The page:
E. D. Huntley defines talk story as “a narrative strategy for those characters whose ties to Chinese tradition remain strong.” It allows these characters to “draw on traditional oral forms to shape their stories and to disguise the urgency and seriousness with which they are attempting to transmit to their daughters the remnants of a culture that is fading even from their own lives.”

This means that the mothers, “who have been socialized into silence for most of their lives,” learn to “reconfigure the events of these lives into acceptable public utterances: painful experiences are recast in the language of folk tale; cautionary reminders become gnomic phrases; real life takes on the contours of myth.” Because this indirect means is the only way Jing-mei’s mother can interpret and express her experiences, she is shocked into silence when her daughter speaks directly about the daughters she abandoned in China years earlier.

Historical Context

Chinese Immigration to America

San Francisco was (and still is) one of the largest Chinese American communities in the United States. When immigrant groups settle in one area and create extensive social and economic structures, these areas are called enclaves. By the time the mothers in The Joy Luck Club (and Tan’s own parents) arrived in California, there was a large and thriving Chinese American enclave.

The first wave of Chinese immigrants to the United States occurred in the latter half of the nineteenth century. Until the passage of the Chinese Exclusion Act of 1882, which was designed to limit the numbers of Chinese entering the country and prevented those already here from becoming citizens, as many as 30,000 a year arrived in the United States from mainland China.

These immigrants were almost exclusively male and “only the hardest, dirtiest, most menial jobs were open to them,” according to social historian Thomas Sowell. They built most of the railroad across the Sierra and took on the dangerous jobs of strikebreakers in the mines. Nonetheless, they maintained strong social ties and were able to establish economic structures such as mutual aid societies and credit unions.

When the Chinese Exclusion act was finally repealed in 1943, more women arrived from China and the sex imbalance (and seedy reputation) of Chinatowns improved. The population of Chinese Americans began to rise and by 1950 it was higher than its earlier peak in 1890. These children, like Jing-mei in “Two Kinds” were often expected to make significant strides up the American social and economic ladder.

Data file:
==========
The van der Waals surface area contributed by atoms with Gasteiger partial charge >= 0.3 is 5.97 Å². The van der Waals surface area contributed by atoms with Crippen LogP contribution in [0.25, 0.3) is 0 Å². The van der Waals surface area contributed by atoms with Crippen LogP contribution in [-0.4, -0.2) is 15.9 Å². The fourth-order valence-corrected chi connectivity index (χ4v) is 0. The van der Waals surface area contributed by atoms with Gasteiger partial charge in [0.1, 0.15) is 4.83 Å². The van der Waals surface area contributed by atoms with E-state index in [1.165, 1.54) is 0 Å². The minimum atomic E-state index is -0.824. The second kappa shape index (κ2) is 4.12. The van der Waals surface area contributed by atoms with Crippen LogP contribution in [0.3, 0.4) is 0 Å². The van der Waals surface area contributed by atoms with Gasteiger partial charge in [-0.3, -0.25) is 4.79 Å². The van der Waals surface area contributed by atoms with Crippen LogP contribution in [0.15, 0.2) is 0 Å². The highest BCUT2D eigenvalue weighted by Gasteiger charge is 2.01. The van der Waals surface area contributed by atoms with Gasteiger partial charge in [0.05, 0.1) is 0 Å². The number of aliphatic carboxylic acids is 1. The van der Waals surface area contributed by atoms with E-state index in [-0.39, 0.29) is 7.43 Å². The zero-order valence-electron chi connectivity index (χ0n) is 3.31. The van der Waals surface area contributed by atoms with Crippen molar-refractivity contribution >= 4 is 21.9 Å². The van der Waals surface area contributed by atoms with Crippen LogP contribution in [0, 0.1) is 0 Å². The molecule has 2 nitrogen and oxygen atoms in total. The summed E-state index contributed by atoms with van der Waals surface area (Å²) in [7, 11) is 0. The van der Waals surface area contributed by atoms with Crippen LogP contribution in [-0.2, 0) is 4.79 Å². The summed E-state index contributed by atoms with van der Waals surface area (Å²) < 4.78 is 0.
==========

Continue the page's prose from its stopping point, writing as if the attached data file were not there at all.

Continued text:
Although they escaped the anti-Chinese laws and overt prejudice that faced earlier generations, they still encountered a whole range of difficulties associated with biculturalism: “cultural dislocation; the problems and challenges of integrating two cultures; intergenerational struggles within immigrant families; the conflict between acculturation and adherence to an ancestral tradition, and between assimilation and parochialism,” in Huntley’s words.

Asian American Literature

The conflicts and tensions associated with biculturalism are a recurring theme of Asian American literature. Tan’s unique contribution to the literature is the articulation of the Chinese American woman’s voice. Critics and social historians have noted that Chinese women are acculturated to silence and are unlikely to speak or write publicly about private experience.

Chinese American women writers, in Huntley’s estimation, “have been largely but inadvertently responsible for the new and sudden popularity of Asian American writing, a development made even more startling because Chinese woman were an almost invisible minority in American society until the early 1950s.”

Following the lead of Maxine Hong Kingston, Tan developed literary and narrative techniques like the use of the talk story that allowed the individual experiences of the older generation of women to be expressed in mythic and symbolic terms. Tan’s other major contribution to the genre is the use of many narrators in a single text, a device that Hong Kingston had already introduced American readers to in The Woman Warrior: Memoirs of a Girlhood Among Ghosts.

Despite her identification with other Asian American writers and the subject matter of her work, Tan is reluctant to be seen as a writer of ethnic American literature. In an interview in on-line magazine Salon, Tan explained her position. “Placing on writers the responsibility to represent a culture is an onerous burden. Someone who writes fiction is not necessarily writing a depiction of any generalized group, they’re writing a very specific story.” Nevertheless, the commercial and critical success of Tan’s work is often credited with sparking a new interest among publishers and readers in Asian American writing.

Critical Overview

Early reviews of Tan’s The Joy Luck Club, often mistakenly called a novel, were generally positive. Writing for the New York Times Book Review, Orville Schell praises Tan’s grasp of the Chinese American experience and says that Tan “has a wonderful eye for what is telling, a fine ear for dialog, a deep empathy for her subject matter and a guilelessly straightforward way of writing.” The stories, he claims, “sing with a rare fidelity and beauty.”

In a review in Time magazine, John Skow maintains that “the author writes with both inside and outside knowing, and her novel rings clearly, like a fine porcelain bowl.”